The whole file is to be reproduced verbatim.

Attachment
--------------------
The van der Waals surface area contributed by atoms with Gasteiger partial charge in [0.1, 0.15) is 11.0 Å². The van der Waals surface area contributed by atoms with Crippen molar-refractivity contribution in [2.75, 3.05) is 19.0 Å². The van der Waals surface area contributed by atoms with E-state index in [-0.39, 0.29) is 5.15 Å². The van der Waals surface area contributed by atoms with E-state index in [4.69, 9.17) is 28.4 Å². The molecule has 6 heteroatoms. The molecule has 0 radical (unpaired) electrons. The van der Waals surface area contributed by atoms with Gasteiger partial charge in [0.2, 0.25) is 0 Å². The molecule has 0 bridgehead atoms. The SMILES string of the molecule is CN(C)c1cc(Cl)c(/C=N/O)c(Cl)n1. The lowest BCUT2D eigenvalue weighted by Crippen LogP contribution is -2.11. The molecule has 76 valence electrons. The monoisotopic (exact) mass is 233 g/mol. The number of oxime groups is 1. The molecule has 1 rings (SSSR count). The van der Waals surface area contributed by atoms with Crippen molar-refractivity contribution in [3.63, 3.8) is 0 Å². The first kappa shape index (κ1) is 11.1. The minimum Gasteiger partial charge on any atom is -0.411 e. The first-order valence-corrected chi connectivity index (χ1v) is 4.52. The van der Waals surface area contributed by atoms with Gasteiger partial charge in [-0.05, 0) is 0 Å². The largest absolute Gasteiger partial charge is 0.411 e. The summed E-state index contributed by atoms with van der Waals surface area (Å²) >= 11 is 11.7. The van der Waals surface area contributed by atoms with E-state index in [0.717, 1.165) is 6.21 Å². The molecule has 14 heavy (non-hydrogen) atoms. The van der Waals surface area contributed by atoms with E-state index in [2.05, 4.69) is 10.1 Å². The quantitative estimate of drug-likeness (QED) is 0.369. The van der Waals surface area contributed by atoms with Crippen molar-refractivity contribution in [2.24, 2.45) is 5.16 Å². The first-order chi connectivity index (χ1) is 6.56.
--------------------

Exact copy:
The van der Waals surface area contributed by atoms with Gasteiger partial charge in [0.1, 0.15) is 11.0 Å². The van der Waals surface area contributed by atoms with Crippen molar-refractivity contribution in [2.75, 3.05) is 19.0 Å². The van der Waals surface area contributed by atoms with E-state index in [-0.39, 0.29) is 5.15 Å². The van der Waals surface area contributed by atoms with E-state index in [4.69, 9.17) is 28.4 Å². The molecule has 6 heteroatoms. The molecule has 0 radical (unpaired) electrons. The van der Waals surface area contributed by atoms with Gasteiger partial charge in [0.2, 0.25) is 0 Å². The molecule has 0 bridgehead atoms. The SMILES string of the molecule is CN(C)c1cc(Cl)c(/C=N/O)c(Cl)n1. The lowest BCUT2D eigenvalue weighted by Crippen LogP contribution is -2.11. The molecule has 76 valence electrons. The monoisotopic (exact) mass is 233 g/mol. The number of oxime groups is 1. The molecule has 1 rings (SSSR count). The van der Waals surface area contributed by atoms with Crippen molar-refractivity contribution in [3.63, 3.8) is 0 Å². The first kappa shape index (κ1) is 11.1. The minimum Gasteiger partial charge on any atom is -0.411 e. The first-order valence-corrected chi connectivity index (χ1v) is 4.52. The van der Waals surface area contributed by atoms with Gasteiger partial charge in [-0.05, 0) is 0 Å². The largest absolute Gasteiger partial charge is 0.411 e. The summed E-state index contributed by atoms with van der Waals surface area (Å²) >= 11 is 11.7. The van der Waals surface area contributed by atoms with E-state index in [0.717, 1.165) is 6.21 Å². The molecule has 14 heavy (non-hydrogen) atoms. The van der Waals surface area contributed by atoms with E-state index in [2.05, 4.69) is 10.1 Å². The quantitative estimate of drug-likeness (QED) is 0.369. The van der Waals surface area contributed by atoms with Crippen molar-refractivity contribution in [2.24, 2.45) is 5.16 Å². The first-order chi connectivity index (χ1) is 6.56.